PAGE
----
When Gov. Jerry Brown signed the Local Control Funding Formula into law in 2013, parent input was a big part of the deal. He and state leaders wanted to provide districts with more funding for low-income, foster and homeless youth and greater flexibility to spend state funds. In exchange, districts would be held to higher accountability and transparency standards.
Accompanying the new legislation was a requirement that each district create a plan to make sure it worked. State leaders designed the guidance for the Local Control & Accountability Plan to bring parents, educators and the community together to create measurable actions and services that aligned with state and local priorities, to increase academic achievement. When parents are engaged, not only does academic achievement go up but so does buy-in and eventually, enrollment.
But five years into the new law, family and community engagement has actually gone down in San Diego Unified, particularly around the review and revision of the district’s LCAP.
When the process began, there were a lot of opportunities for parents to participate. The district invited parents, staff and community members to engage in discussions around district priorities and how they aligned with state priorities. District leaders recruited administrators, central office staff, parents, community organizations and representatives from every department in the district to create an LCAP planning team. The initial process attracted statewide attention.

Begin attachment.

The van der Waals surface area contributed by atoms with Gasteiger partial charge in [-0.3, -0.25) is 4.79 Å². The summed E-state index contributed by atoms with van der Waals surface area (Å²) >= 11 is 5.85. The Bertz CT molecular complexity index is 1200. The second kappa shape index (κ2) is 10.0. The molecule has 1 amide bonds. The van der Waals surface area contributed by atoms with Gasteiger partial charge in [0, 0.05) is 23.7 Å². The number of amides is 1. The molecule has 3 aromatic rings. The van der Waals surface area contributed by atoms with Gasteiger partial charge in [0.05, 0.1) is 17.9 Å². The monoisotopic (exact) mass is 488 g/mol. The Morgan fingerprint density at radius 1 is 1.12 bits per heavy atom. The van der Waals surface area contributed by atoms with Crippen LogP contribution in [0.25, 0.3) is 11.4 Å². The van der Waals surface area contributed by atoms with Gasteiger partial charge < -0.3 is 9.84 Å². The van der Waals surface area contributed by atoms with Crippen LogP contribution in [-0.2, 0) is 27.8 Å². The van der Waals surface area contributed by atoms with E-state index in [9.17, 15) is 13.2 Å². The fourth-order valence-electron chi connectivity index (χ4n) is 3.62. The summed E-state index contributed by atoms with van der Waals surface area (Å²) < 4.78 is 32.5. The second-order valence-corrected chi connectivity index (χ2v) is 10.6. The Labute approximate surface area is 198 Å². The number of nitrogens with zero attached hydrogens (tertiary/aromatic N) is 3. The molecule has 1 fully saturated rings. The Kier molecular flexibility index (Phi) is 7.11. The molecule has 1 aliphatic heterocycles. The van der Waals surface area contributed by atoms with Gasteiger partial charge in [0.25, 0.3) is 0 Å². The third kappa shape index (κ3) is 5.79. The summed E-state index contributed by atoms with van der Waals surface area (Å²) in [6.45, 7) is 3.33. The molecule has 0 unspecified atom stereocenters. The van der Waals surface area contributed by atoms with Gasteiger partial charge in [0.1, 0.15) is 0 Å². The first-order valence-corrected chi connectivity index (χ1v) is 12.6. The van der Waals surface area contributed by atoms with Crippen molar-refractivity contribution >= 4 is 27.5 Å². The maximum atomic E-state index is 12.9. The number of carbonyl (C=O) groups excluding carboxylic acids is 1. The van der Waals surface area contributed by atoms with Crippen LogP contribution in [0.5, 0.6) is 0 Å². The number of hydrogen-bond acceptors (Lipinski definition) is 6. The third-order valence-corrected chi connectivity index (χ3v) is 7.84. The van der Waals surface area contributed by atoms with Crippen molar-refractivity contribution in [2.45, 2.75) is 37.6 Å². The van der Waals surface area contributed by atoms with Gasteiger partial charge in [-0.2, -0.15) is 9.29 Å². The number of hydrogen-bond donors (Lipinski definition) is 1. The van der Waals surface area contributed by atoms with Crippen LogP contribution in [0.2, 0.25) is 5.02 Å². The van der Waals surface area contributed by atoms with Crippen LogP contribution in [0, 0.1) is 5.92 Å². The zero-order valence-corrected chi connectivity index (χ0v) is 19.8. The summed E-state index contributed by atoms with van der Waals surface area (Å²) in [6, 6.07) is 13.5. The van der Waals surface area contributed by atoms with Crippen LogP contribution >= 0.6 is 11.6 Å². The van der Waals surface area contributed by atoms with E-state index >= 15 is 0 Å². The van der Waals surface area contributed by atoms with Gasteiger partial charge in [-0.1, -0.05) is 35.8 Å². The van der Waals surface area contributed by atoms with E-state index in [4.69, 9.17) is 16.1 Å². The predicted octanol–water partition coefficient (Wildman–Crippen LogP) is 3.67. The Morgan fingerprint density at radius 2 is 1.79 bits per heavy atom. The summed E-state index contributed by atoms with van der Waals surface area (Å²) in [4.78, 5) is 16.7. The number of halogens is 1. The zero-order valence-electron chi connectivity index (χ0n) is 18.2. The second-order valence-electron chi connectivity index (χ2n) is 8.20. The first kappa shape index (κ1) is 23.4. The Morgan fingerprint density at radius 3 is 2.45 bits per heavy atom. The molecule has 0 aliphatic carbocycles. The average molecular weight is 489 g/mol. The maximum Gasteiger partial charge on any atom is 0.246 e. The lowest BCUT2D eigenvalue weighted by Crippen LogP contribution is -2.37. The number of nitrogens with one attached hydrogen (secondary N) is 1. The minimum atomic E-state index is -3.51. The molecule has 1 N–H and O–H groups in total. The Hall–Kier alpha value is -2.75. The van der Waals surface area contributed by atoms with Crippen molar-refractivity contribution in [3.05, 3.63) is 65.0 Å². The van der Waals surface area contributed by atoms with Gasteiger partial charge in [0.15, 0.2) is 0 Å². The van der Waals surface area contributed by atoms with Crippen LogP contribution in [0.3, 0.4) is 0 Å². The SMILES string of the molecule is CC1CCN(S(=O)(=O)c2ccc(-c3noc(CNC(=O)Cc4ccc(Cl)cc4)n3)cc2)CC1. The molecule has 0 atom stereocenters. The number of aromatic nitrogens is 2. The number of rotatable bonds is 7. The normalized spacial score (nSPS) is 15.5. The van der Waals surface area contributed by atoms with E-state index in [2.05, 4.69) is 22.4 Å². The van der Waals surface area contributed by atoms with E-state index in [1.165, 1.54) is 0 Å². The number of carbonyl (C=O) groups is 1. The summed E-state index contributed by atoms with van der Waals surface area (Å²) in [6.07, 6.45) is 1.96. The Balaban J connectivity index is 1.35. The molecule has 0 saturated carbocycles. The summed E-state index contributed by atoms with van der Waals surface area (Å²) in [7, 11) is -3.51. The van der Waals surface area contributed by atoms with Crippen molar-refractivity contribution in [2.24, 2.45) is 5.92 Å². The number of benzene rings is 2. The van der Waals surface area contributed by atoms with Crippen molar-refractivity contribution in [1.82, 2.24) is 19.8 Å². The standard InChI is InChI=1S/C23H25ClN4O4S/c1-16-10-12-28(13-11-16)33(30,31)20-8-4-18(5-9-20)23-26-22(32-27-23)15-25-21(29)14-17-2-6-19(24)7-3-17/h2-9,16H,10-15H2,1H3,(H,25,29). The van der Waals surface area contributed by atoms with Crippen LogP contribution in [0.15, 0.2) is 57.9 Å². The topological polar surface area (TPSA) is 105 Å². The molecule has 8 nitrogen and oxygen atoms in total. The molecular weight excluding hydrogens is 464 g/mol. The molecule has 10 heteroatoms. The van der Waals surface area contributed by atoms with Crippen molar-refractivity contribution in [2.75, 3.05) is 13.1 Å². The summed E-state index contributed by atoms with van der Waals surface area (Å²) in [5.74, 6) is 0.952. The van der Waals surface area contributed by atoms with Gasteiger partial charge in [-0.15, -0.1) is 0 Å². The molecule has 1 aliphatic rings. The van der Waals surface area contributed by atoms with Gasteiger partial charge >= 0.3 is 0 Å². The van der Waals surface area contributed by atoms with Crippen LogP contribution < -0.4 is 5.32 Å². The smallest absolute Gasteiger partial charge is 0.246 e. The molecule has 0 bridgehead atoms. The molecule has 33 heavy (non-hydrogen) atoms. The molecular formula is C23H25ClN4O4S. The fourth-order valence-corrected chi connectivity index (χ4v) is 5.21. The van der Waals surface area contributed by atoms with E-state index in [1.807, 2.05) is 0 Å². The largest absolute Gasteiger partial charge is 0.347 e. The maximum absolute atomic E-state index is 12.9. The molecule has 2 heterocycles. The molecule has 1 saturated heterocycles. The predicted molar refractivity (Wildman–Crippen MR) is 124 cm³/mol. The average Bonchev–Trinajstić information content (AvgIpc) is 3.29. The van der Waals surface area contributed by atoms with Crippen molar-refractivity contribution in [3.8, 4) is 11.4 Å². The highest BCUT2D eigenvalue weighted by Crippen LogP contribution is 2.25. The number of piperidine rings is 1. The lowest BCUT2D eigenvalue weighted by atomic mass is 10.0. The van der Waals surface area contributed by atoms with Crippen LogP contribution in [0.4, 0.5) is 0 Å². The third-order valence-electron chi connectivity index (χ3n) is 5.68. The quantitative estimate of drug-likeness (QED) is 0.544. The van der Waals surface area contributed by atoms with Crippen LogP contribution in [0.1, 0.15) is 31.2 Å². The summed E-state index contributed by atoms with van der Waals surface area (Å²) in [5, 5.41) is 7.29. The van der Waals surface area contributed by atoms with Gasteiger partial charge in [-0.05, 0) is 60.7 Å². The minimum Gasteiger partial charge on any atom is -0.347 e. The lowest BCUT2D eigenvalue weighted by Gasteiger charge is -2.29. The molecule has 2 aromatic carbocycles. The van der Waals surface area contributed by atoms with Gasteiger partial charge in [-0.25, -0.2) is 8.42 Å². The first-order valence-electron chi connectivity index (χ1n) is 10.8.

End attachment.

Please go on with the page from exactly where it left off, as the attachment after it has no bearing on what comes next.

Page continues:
I am a parent volunteer and chair an advisory council for the district. Parent engagement and helping parents advocate for their children’s education has long been a focus of mine. I was part of the LCAP planning team and served as a representative for my neighborhood schools. We reviewed data and feedback from stakeholders, made suggestions and served as intermediaries for information and feedback.
Initially, the planning team met quarterly until meetings ended in May 2017. Since then, opportunities for parent and community engagement around the LCAP have decreased. Some participants questioned the effectiveness of the planning team.
“At the beginning, there were a lot of meetings that didn’t really collect info from parents and the community. Also, the meetings run by the district were more about controlling the conversation,” said Amy Redding, a parent who formerly served as DAC chair and is the current chair of Kearny Neighborhood Schools.
During the 2016-17 school year, district staff gave 14 updates on LCAP goals, actions and services at board meetings. Advisory groups were given copies of the annual update to provide feedback. The following year, there were half as many and no annual update was provided for feedback. Area superintendents were instructed to share the LCAP presentations at cluster meetings and gather input and feedback. Without a designated planning team and an LCAP coordinator, organizing presentations and gathering feedback at advisory meetings fell to the chairs and their district liaisons. Engagement is dependent on parents showing up to make public comment at weekly Board of Education meetings, attending parent advisory council meetings or cluster meetings, and participating in an online budget priority survey to meet the state’s parent engagement requirements. In other words, parents had to educate themselves on the LCAP and seek out information in order to provide feedback. This reduced the amount of family and community engagement around district priorities and how state and federal funding are used to support those priorities.